...and from DEBKAfile April 7, 2008, 10:43 PM (GMT+02:00):

Ahmadinejad to respond to Israeli minister's threat on Iranian Atom Day

Iranian sources report that Tehran’s response to Israeli Infrastructure minister Binyamin Ben-Eliezer’s warning that a Tehran attack on Israel would call forth a response that “will devastate Iran” is expected to be incorporated in president Mahmoud Ahmadinejad’s speech Tuesday [8 April 2008] on the occasion of Iranian Atom Day.

Israeli intelligence sources were highly critical of the remarks the minister made during a visit to the national defense exercise’s situation room Monday, April 7. They say he should have known better than to provide easy propaganda fodder for Tehran’s Atom Day celebrations. He handed Iranian leaders an opening for their claim that Israel’s defense exercise was part of the Jewish state’s plans for a nuclear attack on their country, thus diverting international opprobrium away from their own covert nuclear plans....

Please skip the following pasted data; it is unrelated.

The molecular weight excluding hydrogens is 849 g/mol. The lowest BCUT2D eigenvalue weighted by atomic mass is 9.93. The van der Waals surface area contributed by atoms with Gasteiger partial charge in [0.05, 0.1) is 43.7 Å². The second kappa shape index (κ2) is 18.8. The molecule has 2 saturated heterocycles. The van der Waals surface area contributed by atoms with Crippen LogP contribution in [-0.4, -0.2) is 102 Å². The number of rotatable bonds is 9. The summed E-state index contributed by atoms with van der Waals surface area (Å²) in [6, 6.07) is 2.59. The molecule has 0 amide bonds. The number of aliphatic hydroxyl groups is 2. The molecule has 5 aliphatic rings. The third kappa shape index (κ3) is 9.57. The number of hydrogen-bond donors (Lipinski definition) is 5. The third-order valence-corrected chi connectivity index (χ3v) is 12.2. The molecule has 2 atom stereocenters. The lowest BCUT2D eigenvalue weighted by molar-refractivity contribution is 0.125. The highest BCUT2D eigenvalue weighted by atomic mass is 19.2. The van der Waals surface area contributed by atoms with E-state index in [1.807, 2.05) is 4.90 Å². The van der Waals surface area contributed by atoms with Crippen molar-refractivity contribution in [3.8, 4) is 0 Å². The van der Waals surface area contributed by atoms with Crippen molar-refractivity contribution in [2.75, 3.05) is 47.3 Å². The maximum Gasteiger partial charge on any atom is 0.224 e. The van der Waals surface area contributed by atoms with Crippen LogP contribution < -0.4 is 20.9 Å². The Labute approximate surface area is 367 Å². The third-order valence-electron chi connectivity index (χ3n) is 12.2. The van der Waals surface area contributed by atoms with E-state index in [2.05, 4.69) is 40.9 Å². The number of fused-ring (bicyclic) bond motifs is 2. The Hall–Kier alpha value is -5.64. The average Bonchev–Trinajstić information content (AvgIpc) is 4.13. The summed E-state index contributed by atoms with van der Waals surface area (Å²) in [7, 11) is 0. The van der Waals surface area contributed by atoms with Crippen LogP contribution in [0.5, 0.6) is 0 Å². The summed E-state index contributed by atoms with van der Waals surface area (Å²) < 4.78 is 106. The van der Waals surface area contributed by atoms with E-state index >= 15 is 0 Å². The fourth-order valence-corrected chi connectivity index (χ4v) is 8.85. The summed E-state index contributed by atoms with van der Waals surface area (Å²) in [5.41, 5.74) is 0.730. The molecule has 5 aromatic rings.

.... The military situation in the region is fraught enough, the sources said, and there was no need to add fuel to the fire.

Barak: We are watching Hamas, Syria, and Lebanon

From Ynet News, 8/4/08, by Roni Sofer:

Defense minister attends memorial service for soldier killed on Gaza border, blames Hamas for his death and 'every rocket fired from Gaza'

Israel continues to send messages to Damascus, and this time from the mouth of Defense Minister Ehud Barak. He participated in a memorial service for First Sergeant Major Liran Banai, a Givati Brigade soldier who was killed a month ago by an explosive device on the Gaza border. Banai served as his deaf-mute parents' eyes and ears, so his loss was especially painful.

"We are ready, and have our eyes on Syria and Lebanon," [said] Barak

"...I have made it very clear that Israel is the strongest country in the region...We have no interest in fighting, and I believe the Syrians understand this..." ...

"...I don't think anyone can truthfully say it's over. It's not over, but eventually we will bring peace to the residents of Sderot, Ashkelon, and the Gaza border. The fight against terrorism in Gaza is not over yet...." ...